Wednesday, April 05, 2006


"Expectations are just premature resentments."

Someone shared the above quote recently on an unschooling list. I wrote to my Suzuki list that I was finally discovering the magic of a Suzuki parenting relationship free of concrete short-term expectations courtesy of Fiona. Fiona is (so far) a little easier-going and a lot more outgoing than her older siblings. But the difference I notice in being her Suzuki parent is mostly due to the fact that I'd pretty much decided that age 4-5 was the optimal time for me to start my kids as Suzuki students, and so when she decided at 2 1/2 that she wanted to get busy with lessons and daily practising, I just decided to humour her. We started working together doing all the standard pre-Twinkler stuff, but I was pretty sure that she would not make clear progress until after the honeymoon period wore off, she ditched the violin for a year or two, and then started back at it at age 4 1/2. I was not invested in the idea of daily practising or forward progress. We were totally just doing it to have fun.

I was the one who was taken aback when my mom suggested moving her officially off a box to a real violin before Christmas. And then I was surprised again when it was time to start using fingers and bow together. I was not waiting for the next step to fall into place. It did and I almost had to be shaken out of my little "isn't-this-cute-and-fun" reverie to recognize that it had. But here she is, age 3 years 2 months, playing the A section and the B section of all the Twinkle variations (not putting them together very often yet but within spitting distance).

The magic is that she is the one who is driving the endeavour. She asks to practice. She is willing to do hard repetitive work even when it's not totally fun in the moment. She owns her violin-playing. There are no autonomy issues. I always knew she would learn to play an instrument (likely violin) very well, but when she started the work she's doing, I had absolutely no expectations about how or when she would get there.

When one is both the teacher and the parent, and is the one setting forth the goals, it is doubly hard not to get over-invested in the attainment of those goals. With Fiona I've finally got a glimpse of what happens when you don't. If only I can hang onto this orientation as she progresses!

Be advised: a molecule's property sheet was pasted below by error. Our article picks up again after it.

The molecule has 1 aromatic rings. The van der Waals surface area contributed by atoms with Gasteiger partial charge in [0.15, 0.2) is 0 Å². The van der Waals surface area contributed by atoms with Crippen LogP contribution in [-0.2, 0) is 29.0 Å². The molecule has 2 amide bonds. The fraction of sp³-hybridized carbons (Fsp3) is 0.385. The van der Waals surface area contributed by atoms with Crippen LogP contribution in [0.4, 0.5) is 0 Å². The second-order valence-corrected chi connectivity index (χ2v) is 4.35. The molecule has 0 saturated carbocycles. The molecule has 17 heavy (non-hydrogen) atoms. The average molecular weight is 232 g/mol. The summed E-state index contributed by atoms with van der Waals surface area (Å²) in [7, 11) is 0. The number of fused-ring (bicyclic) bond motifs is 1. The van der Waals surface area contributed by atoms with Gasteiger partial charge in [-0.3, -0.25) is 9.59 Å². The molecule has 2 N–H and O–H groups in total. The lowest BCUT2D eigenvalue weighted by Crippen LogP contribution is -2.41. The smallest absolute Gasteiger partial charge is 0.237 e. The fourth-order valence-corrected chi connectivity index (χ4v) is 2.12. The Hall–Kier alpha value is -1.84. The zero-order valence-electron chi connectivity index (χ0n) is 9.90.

1. Anonymous6:05 am

    Hi Miranda,

    Your entry reminds me of a quote attributed to Dr. Suzuki: "Patience is merely the absence of expectation." It's easy to do this with my students, but more difficult with my children! It's also difficult for the parents of my violin students!
    I have a violin student (12) who has made unusual progress (everything up to Gavotte in Bk 1 memorized, with good form & intonation, since the beginning of December, except for a decided fiddler-ish lilt to Minuet 2; he "swings" it a bit. Try it! He also learned 12 fiddle tunes, ranging from easy to advanced, for a fiddler's workshop.) He started violin as a three-month experiment, because his grandparents (who are footing part of the bill) didn't want to get him an electric guitar! I thought about not teaching him, but then I thought perhaps that if I were involved, I could possibly influence his family to get him the instrument he really wanted! However, he loved violin and sometimes practiced two hours or more per day. In the last two lessons, he's definitely been dragging his feet. I finally figured out that his mother, who is very caring and warm, at first had no expectations. This was to be a short-term commitment only. Son owned his lessons. He auditioned for his school talent show without telling anyone, and was accepted. Now, mom sees that son could be really good. She thinks that son could be better if he practiced her way. I figured this out when I asked him to play a scale (I teach one octave scales in all keys and positions from almost the beginning), and he said he hadn't done it. His mother expressed surprise, he said he hadn't had time; he'd been practicing for the talent show. He mimicked her in a high voice: "That doesn't sound like your talent show music!" (Apparently mom had been overseeing his practices, and discouraging him from playing the fiddle tunes, so that he could focus Minuet 2, which he already played very well at the time he auditioned for the talent show!) So now I have the job of de-investing mom in son's practice, so that he can own violin again!